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Gardiner And Russell Qualify For 400m Semifinals

Steven Gardiner (left) and Alonzo Russell pictured during the men's 400m heats. (AP Photos/Petr David Josek)

Steven Gardiner (left) and Alonzo Russell pictured during the men's 400m heats. (AP Photos/Petr David Josek)

By BRENT STUBBS

Senior Sports Reporter

bstjubbs@tribunemedia.net

IT was an easy run for national record holder Steven Gardiner of Abaco, but a gallant comeback for Grand Bahamian Alonzo Russell as the two Bahamians advanced out of the heats of the men’s 400 metres on Sunday morning at the 2020 Olympic Games.

In the scorching heat in Tokyo, Japan, Gardiner, in his bid to add his first Olympic medal in his second appearance, was unchallenged running out of lane two in heat five. He took one glance at Trinidad & Tobago’s Deon Lendore midway on the home stretch before he coasted to victory in 45.05 seconds for the victory and the seventh fastest time overall.

Lendore finished second in 45.14 and was followed by Netherlands’ Jochem Dobber in 45.54 for the three automatic spots.

As he got the ball rolling for the Bahamas, Russell came through in fifth place in a season’s best of 45.51. He had to wait until the seven heats were completed to join Gardiner in Monday’s semi-final with the last of the seven fastest losers spot, although he was 21st overall, beating out two automatic qualifiers.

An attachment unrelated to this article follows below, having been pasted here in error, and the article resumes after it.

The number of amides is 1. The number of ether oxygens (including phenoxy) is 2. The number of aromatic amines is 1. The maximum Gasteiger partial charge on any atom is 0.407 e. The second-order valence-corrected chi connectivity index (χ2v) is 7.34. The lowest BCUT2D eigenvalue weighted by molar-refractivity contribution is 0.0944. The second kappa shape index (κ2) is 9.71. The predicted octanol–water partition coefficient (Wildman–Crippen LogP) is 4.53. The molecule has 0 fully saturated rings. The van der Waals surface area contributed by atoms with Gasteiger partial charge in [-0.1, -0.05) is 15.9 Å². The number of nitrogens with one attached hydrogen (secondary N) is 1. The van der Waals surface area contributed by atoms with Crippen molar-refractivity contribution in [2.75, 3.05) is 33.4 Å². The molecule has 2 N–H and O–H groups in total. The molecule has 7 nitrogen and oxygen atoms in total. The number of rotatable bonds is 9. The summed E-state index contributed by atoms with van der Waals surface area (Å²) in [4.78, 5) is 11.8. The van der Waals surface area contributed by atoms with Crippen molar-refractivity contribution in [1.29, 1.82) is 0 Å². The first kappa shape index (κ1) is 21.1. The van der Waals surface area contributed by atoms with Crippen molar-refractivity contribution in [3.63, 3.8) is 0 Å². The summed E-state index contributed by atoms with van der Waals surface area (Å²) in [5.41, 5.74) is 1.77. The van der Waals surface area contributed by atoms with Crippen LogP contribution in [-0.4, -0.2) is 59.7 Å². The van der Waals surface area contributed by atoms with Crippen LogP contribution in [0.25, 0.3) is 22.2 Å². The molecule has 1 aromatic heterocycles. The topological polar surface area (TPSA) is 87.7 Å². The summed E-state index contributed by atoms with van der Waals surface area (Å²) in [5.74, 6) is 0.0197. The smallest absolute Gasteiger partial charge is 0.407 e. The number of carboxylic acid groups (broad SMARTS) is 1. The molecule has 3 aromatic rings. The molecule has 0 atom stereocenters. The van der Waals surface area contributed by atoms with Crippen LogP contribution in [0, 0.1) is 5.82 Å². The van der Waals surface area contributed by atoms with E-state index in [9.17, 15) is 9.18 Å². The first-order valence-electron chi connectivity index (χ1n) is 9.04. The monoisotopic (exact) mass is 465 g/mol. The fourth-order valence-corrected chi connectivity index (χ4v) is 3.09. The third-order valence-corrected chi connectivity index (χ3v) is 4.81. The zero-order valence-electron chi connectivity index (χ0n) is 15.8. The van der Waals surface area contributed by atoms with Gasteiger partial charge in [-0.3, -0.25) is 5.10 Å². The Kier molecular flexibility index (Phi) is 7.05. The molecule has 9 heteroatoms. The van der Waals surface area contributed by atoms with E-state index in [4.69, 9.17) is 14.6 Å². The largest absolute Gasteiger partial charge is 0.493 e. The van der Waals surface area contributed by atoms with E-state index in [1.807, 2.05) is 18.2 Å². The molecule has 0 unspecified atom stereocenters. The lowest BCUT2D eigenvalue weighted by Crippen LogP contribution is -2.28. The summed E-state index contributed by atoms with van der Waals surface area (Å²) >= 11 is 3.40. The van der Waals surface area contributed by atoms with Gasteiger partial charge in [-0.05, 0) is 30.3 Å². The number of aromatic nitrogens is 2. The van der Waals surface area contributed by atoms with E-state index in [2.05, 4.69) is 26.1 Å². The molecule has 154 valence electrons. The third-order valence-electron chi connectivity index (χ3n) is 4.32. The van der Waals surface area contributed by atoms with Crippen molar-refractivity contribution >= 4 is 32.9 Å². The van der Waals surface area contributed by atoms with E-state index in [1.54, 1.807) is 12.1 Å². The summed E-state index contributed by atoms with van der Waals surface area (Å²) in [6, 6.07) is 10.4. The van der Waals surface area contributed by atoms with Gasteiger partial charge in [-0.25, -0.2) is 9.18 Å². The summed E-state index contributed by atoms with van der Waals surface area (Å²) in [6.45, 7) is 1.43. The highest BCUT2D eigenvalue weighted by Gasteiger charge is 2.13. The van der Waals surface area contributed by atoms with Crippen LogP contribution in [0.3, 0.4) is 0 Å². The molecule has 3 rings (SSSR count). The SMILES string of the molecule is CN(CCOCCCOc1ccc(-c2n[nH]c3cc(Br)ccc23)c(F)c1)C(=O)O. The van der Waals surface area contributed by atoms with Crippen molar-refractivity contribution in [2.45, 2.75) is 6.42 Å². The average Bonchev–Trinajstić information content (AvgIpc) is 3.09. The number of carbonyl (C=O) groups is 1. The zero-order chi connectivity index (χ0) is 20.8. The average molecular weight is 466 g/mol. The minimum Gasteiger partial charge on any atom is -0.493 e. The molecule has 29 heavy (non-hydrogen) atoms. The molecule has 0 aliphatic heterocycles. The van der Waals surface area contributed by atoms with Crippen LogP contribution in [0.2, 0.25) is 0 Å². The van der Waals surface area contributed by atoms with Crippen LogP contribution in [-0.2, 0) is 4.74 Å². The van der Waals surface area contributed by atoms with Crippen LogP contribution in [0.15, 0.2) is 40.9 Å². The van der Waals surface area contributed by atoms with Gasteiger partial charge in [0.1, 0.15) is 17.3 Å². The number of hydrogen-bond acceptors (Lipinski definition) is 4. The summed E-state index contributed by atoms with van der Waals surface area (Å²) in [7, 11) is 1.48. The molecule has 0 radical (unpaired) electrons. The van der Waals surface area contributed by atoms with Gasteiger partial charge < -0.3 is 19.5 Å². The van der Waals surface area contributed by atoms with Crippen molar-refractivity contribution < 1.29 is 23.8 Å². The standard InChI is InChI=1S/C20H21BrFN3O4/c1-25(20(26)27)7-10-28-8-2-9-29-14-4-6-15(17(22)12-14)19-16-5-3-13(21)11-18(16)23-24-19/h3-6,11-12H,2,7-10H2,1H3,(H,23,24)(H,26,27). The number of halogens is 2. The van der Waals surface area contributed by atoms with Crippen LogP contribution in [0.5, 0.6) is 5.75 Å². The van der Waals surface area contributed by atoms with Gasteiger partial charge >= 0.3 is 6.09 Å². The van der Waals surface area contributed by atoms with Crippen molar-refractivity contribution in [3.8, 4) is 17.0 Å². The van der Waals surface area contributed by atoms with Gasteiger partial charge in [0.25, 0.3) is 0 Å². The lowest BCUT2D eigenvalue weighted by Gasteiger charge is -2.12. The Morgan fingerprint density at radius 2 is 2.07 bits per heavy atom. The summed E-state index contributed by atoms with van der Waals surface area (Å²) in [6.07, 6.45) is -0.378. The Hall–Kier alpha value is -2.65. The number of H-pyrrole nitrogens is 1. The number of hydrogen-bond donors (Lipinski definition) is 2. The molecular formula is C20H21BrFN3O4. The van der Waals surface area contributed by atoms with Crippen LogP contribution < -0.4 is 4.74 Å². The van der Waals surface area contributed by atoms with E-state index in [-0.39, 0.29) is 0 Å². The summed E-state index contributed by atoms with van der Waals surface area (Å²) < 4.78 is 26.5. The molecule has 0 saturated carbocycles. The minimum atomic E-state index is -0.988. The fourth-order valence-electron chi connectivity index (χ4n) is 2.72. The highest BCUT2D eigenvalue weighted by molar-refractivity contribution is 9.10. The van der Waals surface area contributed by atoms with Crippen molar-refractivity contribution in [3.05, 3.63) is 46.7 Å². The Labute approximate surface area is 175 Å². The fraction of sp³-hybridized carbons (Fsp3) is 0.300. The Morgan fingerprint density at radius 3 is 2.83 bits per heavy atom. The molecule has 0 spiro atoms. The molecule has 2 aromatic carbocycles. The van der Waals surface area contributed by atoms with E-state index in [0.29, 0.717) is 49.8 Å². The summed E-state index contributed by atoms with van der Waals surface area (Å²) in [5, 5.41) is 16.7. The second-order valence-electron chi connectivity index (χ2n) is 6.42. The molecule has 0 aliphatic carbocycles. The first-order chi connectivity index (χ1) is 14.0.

The top qualifier was American Michael Cherry, who won the third heat in 44.82. Four other competitors also dipped under the 45-second barrier to advance, while Grenada’s two-time Olympic medalist Kirani James and world record holder and Olympic champion Wayde van Niekirk trailed Gardiner on the list as the eighth and 12 qualifiers respectively.

The 25-year-old Gardiner, who won gold at the 2019 World Championships with a national record performance of 43.48 in Doha, Qatar, came into the games with a season’s best of 44.47 as the top ranked competitor in the world.

Also in his second Olympic appearance, the 29-year-old Russell had to storm back on the home stretch to get into the mix coming into the finish line. But he didn’t have enough real estate left to catch the top contenders.

Botswana’s Isaac Makwala pulled off the win in 44.86 for the second fastest qualifying time with James, the 2012 Olympic champion and 2016 Olympic silver medalist, coming second in 45.09. Belgium’s Jonathan Sacoor was third in 45.41 and Jamaica’s Demish Gay got fourth in 45.49.

The lane assignments for the three heats of the semis were not completed. The final is set for Thursday.

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